New emissions regulations from the IMO restricted the sulfur content in fuel used by ships from 3.5 percent to 0.5 percent starting in 2020, which has likely pushed more shipping companies to explore alternative fuel sources like hydrogen. The Global Maritime Forum study from March 2021 noted that pilot projects using hydrogen as a fuel source for large ships tripled from 2019 to 2021. Some countries have implemented their own emissions regulations—all cruise ships and ferries sailing through Norway’s fjords must be emissions-free by 2026—but these will likely not be enough to accelerate cost reduction of green hydrogen by 2030.

President Biden’s climate plan includes a promise to make carbon-free hydrogen price-competitive with shale gas. In order to achieve this goal in the next decade, the Biden administration should consider the following policies.

Strengthen the domestic hydrogen industry to build a manufacturing base for and lower the cost of low-carbon hydrogen. This could take the form of tax credits for retrofitting gray hydrogen plants with CCUS technology or government support for R&D projects in hydrogen manufacturing and infrastructure, including the mass manufacturing of hydrolyzers. Output-based rebates for U.S. hydrogen producers that produce low-carbon hydrogen could also push blue and green hydrogen toward cost-competitiveness with traditional fuels.

Collaborate among industries to encourage hydrogen production throughout the U.S. economy. In addition to shipping, hydrogen is a viable fuel for most industrial processes. The government should encourage R&D and sharing of best practices between the transportation and industry sectors to accelerate cost reduction and scaling of low-carbon hydrogen. The Department of Energy’s 2020 Hydrogen Program Plan recognizes the intersectoral applications of hydrogen and also envisions boosting hydrogen production for non-maritime transportation and industry purposes.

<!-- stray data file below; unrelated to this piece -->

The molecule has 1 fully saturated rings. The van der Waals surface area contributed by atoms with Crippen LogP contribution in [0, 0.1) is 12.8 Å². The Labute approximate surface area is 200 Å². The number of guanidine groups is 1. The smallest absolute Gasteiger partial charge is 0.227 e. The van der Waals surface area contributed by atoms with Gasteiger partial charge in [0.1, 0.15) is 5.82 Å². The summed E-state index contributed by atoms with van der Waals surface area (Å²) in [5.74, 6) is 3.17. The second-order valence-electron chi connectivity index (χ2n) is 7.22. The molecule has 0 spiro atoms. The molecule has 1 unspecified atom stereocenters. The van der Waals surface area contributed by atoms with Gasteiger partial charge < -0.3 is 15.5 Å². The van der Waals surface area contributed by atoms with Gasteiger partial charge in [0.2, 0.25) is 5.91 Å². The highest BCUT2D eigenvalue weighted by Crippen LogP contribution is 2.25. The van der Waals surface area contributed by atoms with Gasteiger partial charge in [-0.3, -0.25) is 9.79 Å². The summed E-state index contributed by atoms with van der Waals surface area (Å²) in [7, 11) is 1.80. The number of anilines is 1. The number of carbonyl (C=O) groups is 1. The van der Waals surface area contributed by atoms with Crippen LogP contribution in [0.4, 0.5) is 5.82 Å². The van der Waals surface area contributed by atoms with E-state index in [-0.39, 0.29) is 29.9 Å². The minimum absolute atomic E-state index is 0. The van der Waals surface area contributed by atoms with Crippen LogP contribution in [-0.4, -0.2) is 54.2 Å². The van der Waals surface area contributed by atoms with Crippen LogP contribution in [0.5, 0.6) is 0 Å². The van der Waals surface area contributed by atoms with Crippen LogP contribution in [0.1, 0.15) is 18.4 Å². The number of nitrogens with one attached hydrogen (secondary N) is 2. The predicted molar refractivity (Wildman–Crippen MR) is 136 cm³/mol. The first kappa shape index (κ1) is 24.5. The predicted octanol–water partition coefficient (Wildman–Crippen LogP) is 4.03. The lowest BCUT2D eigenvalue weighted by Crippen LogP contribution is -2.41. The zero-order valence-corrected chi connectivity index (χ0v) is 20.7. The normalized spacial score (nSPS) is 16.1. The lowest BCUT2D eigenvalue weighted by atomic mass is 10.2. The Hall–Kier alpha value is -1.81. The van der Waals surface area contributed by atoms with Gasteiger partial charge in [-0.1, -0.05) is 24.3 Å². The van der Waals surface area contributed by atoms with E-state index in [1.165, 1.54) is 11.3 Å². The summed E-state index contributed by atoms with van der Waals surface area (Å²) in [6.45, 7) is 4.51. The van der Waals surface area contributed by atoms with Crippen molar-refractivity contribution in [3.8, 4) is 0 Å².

Stimulate commercial demand for low-carbon hydrogen by strengthening regulations on shipping emissions and providing tax incentives for shipping firms to retrofit their ships with hydrogen fuel cells. This will help compensate the financial loss of cargo potentially displaced by additional fuel volume and encourage U.S. shipping companies to pilot hydrogen-powered shipping projects. A tax on carbon emissions will make gray hydrogen more expensive, closing the cost gap between gray and low-carbon alternatives. Additionally, increased demand should reduce the first-mover risk for investing in green and blue hydrogen by hydrogen producers. Encouraging investment into hydrogen fueling stations and hydrogen-powered trucking at key U.S. ports is pivotal to building up critical infrastructure.

Partner with like-minded parties like the European Union in order to harmonize international standards for shipping emissions and hydrogen fuel. A unified set of standards between the United States, European Union, and other major shipping countries would reduce risk for investments into low-carbon hydrogen production and infrastructure as well as eliminate incentives to escape more stringent regulations in particular areas.

William Reinsch holds the Scholl Chair in International Business at the Center for Strategic and International Studies (CSIS) in Washington, D.C. Will O’Neil is an intern with the CSIS Scholl Chair.

Critical Questions is produced by the Center for Strategic and International Studies (CSIS), a private, tax-exempt institution focusing on international public policy issues. Its research is nonpartisan and nonproprietary. CSIS does not take specific policy positions. Accordingly, all views, positions, and conclusions expressed in this publication should be understood to be solely those of the author(s).

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Will O’Neil

Intern, Scholl Chair in International Business